The Wax Bullet War: Chronicles of a Soldier & Artist

The Wax Bullet War: Chronicles of a Soldier & Artist
Sean Davis
Ooligan Press (2014)
288 pages; $16.95

Reviewed by Autumn Fabricant

Sean Davis’s The Wax Bullet War gives readers an intimate look into the life of an American soldier during the Iraq War. His raw depiction of his experience puts the war in the forefront of the reader’s mind and counters the state of cultural affairs Davis observes while watching the news in his hospital room after returning from combat: “The war and its casualties had become a footnote to pop culture.”

The book is divided into short, vivid chapters. Chapter titles such as “Be Polite, Be Professional, and Be Prepared to Kill Everyone You Meet” foreshadow the coming events and add a frank humor about them. The use of language in the book is straightforward and candid. Davis sets the tone in the preface, writing, “In all, four men in my company were killed during our tour in Iraq: Eric McKinley, Kenny Leisten, Ben Isenberg, and Dave Weisenburg. I hope to hell this book honors these men.”

The memoir starts off with a theory of life from Davis’s friend Simon, who is later killed in combat: “Every action was made to fill one hole or another.” In joining the military, in writing this book, and in honoring his fellow soldiers, Davis is still trying to fill the holes that are left.

Throughout the book, Davis feels himself pulled between his artist-self and his soldier-self. “I had split myself in two, the artist and the soldier, and the soldier didn’t like the artist.” Davis grew up in a poor logging town and used art and literature as ways to mentally escape his reality. Then he enlisted in the Army to physically escape from his hometown. He served his time.

On September 11, 2001, Davis was working a government job after quitting art school and having a bad breakup. The military offered a way of life that made sense again, and Davis reenlisted the next day to the National Guard. He did not expect to be sent to Iraq.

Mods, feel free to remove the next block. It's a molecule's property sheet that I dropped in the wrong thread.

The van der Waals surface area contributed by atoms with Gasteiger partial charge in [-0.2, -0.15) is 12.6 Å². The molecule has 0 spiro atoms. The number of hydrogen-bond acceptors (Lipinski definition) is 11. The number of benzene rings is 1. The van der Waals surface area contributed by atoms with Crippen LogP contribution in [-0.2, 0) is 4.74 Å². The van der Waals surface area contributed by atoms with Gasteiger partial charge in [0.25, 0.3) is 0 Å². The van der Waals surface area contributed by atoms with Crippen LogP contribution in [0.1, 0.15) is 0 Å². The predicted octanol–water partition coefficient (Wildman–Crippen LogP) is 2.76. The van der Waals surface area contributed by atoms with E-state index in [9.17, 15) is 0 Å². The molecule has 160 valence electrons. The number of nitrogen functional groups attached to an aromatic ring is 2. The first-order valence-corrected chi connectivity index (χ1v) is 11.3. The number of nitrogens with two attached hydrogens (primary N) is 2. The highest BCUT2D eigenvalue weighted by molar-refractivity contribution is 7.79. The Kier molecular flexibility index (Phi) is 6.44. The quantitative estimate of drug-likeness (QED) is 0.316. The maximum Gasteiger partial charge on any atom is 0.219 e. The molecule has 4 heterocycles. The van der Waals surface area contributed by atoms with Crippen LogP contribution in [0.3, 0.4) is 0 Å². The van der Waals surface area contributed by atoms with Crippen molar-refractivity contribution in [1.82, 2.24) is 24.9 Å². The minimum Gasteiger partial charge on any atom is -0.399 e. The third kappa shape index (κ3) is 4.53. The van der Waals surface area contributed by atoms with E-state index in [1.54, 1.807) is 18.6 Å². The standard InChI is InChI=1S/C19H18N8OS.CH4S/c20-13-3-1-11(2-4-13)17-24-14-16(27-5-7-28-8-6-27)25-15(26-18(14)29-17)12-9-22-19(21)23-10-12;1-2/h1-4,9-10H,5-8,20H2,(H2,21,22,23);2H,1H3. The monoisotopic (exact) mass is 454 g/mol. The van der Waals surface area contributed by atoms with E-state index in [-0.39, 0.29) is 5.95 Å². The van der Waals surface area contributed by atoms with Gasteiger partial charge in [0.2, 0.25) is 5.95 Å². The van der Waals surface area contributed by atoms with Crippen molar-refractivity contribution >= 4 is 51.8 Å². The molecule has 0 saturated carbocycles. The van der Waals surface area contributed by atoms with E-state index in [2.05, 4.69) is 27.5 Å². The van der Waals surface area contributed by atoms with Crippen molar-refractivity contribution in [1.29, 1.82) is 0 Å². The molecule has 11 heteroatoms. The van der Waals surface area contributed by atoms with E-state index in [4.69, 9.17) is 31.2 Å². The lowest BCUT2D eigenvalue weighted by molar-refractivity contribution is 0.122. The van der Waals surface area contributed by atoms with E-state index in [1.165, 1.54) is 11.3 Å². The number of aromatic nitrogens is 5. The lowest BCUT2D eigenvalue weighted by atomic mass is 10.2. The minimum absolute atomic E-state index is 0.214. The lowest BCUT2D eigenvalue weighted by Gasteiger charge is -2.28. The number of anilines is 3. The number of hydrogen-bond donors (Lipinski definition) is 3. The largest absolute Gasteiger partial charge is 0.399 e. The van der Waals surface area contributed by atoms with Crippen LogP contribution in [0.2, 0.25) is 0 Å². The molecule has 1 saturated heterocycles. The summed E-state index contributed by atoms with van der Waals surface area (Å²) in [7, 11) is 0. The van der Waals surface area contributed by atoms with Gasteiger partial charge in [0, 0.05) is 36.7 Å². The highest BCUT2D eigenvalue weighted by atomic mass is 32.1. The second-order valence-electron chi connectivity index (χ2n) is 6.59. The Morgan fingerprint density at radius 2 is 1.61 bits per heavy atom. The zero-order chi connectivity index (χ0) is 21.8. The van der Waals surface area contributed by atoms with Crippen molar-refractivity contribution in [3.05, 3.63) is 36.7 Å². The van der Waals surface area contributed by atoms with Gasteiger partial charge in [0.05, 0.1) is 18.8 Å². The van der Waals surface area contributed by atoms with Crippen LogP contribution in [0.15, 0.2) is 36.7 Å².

However, before they even leave for Iraq, Davis begins to question aspects of how the war is being managed: “the closer we got to war, it seemed, the weirder shit got.” Take one absurdity: when they first arrived on base, instead of using real ammunition for target practice, which was deemed too dangerous, they had to use wax bullets. “It only took ten minutes of sitting in 110-degree heat with an ammo can of wax bullets to figure out this was a bad idea.”

In first thirty days at war, they were sent on over thirty combat missions. They were the only infantry unit on base and were therefore overextended. Missions took their unit to the Baghdad Zoo, to people’s homes, to a Garbage City that was reminiscent of something out of Mad Max, to a deserted prison, to the old Iraqi Olympic training grounds, and to an empty factory on an island in the middle of the Tigris River that supposedly created vehicle-borne IEDs. Mortar attacks and being shot at became a part of every day life. Davis states, “The difficult missions and continuous operations for months on end somehow gave me a kind of apathy when it came to death.”

Davis repeatedly reminds the reader how this is not your grandfather’s war. “I spent more time saving children and deciding who not to shoot than shooting and getting shot at.” Davis depicts the images of war masterfully and grapples with difficult questions, “Were these ‘terrorists’ just fatherless sons wanting revenge? Now that we had taken them into custody, would others avenge their arrest? Were there any real political motives behind their actions? Or did they just bomb us because we bombed them?”

His portrayal of coming home injured after his Humvee is blown up on an ill-conceived mission and suffering PTSD is equally vivid. Davis writes, “Frustration, anger, and depression came at random times and for little reason.” After breaking off ties with his army friends, his ex-girlfriend, and his family, he turns to one of his alternative artist friends and rents out his dingy basement. There, he has suicidal thoughts and often self-medicates with a combination of painkillers, sleeping pills, alcohol, and recreational drugs. After being proclaimed fit for duty and receiving an unexpected promotion, Davis slowly begins to piece his life back together and seeks help at a VA hospital outpatient office.

In the final chapter, Davis writes, “Too many of us come back empty inside, with a need to self-destruct … If more people could see that the men and women who fought this war weren’t invincible heroes but real people with fears, faults, and hopes, then they might understand the problems those service member have after coming back.” With military personnel making up less than one percent of the total U.S. population, the true gift of The Wax Bullet War is the view it offers into the mind of a soldier before, during, and after a controversial war that caused at least one soldier to question what he was risking his life for.

Autumn Fabricant is an educator who develops programs that expose at-risk youth to creative writing and literature.